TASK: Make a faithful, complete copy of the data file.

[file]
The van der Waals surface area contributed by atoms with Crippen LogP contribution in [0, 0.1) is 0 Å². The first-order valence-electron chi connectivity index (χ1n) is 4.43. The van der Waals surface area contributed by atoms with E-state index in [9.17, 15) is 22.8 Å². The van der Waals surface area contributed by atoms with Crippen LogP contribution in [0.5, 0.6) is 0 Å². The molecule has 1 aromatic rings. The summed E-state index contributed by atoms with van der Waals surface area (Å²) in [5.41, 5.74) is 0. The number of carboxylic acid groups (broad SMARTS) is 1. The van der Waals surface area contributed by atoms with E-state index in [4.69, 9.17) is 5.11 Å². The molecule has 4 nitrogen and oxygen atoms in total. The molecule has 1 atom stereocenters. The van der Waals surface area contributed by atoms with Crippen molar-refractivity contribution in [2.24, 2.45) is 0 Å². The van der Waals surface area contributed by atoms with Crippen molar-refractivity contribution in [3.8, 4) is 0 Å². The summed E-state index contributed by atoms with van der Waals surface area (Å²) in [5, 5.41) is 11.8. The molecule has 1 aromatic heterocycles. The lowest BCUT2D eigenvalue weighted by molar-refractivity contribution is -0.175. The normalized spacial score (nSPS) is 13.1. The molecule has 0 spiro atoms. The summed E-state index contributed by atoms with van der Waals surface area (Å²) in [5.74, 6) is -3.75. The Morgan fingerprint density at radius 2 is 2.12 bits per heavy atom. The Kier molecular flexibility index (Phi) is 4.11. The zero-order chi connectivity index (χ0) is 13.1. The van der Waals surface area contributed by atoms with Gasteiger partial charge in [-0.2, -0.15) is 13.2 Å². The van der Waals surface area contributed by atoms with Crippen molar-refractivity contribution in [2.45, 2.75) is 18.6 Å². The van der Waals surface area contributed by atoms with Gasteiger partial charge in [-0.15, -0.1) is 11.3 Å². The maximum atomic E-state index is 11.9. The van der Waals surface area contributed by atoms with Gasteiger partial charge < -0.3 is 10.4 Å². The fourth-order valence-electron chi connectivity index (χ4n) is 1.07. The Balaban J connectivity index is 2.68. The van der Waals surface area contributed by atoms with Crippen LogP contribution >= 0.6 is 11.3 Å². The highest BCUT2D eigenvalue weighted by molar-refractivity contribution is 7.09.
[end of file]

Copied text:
The van der Waals surface area contributed by atoms with Crippen LogP contribution in [0, 0.1) is 0 Å². The first-order valence-electron chi connectivity index (χ1n) is 4.43. The van der Waals surface area contributed by atoms with E-state index in [9.17, 15) is 22.8 Å². The van der Waals surface area contributed by atoms with Crippen LogP contribution in [0.5, 0.6) is 0 Å². The molecule has 1 aromatic rings. The summed E-state index contributed by atoms with van der Waals surface area (Å²) in [5.41, 5.74) is 0. The number of carboxylic acid groups (broad SMARTS) is 1. The van der Waals surface area contributed by atoms with E-state index in [4.69, 9.17) is 5.11 Å². The molecule has 4 nitrogen and oxygen atoms in total. The molecule has 1 atom stereocenters. The van der Waals surface area contributed by atoms with Crippen molar-refractivity contribution in [2.24, 2.45) is 0 Å². The van der Waals surface area contributed by atoms with Crippen molar-refractivity contribution in [3.8, 4) is 0 Å². The summed E-state index contributed by atoms with van der Waals surface area (Å²) in [5, 5.41) is 11.8. The molecule has 1 aromatic heterocycles. The lowest BCUT2D eigenvalue weighted by molar-refractivity contribution is -0.175. The normalized spacial score (nSPS) is 13.1. The molecule has 0 spiro atoms. The summed E-state index contributed by atoms with van der Waals surface area (Å²) in [5.74, 6) is -3.75. The Morgan fingerprint density at radius 2 is 2.12 bits per heavy atom. The Kier molecular flexibility index (Phi) is 4.11. The zero-order chi connectivity index (χ0) is 13.1. The van der Waals surface area contributed by atoms with Gasteiger partial charge in [-0.2, -0.15) is 13.2 Å². The van der Waals surface area contributed by atoms with Crippen molar-refractivity contribution in [2.45, 2.75) is 18.6 Å². The van der Waals surface area contributed by atoms with Gasteiger partial charge in [-0.15, -0.1) is 11.3 Å². The maximum atomic E-state index is 11.9. The van der Waals surface area contributed by atoms with Gasteiger partial charge < -0.3 is 10.4 Å². The fourth-order valence-electron chi connectivity index (χ4n) is 1.07. The Balaban J connectivity index is 2.68. The van der Waals surface area contributed by atoms with Crippen LogP contribution >= 0.6 is 11.3 Å². The highest BCUT2D eigenvalue weighted by molar-refractivity contribution is 7.09.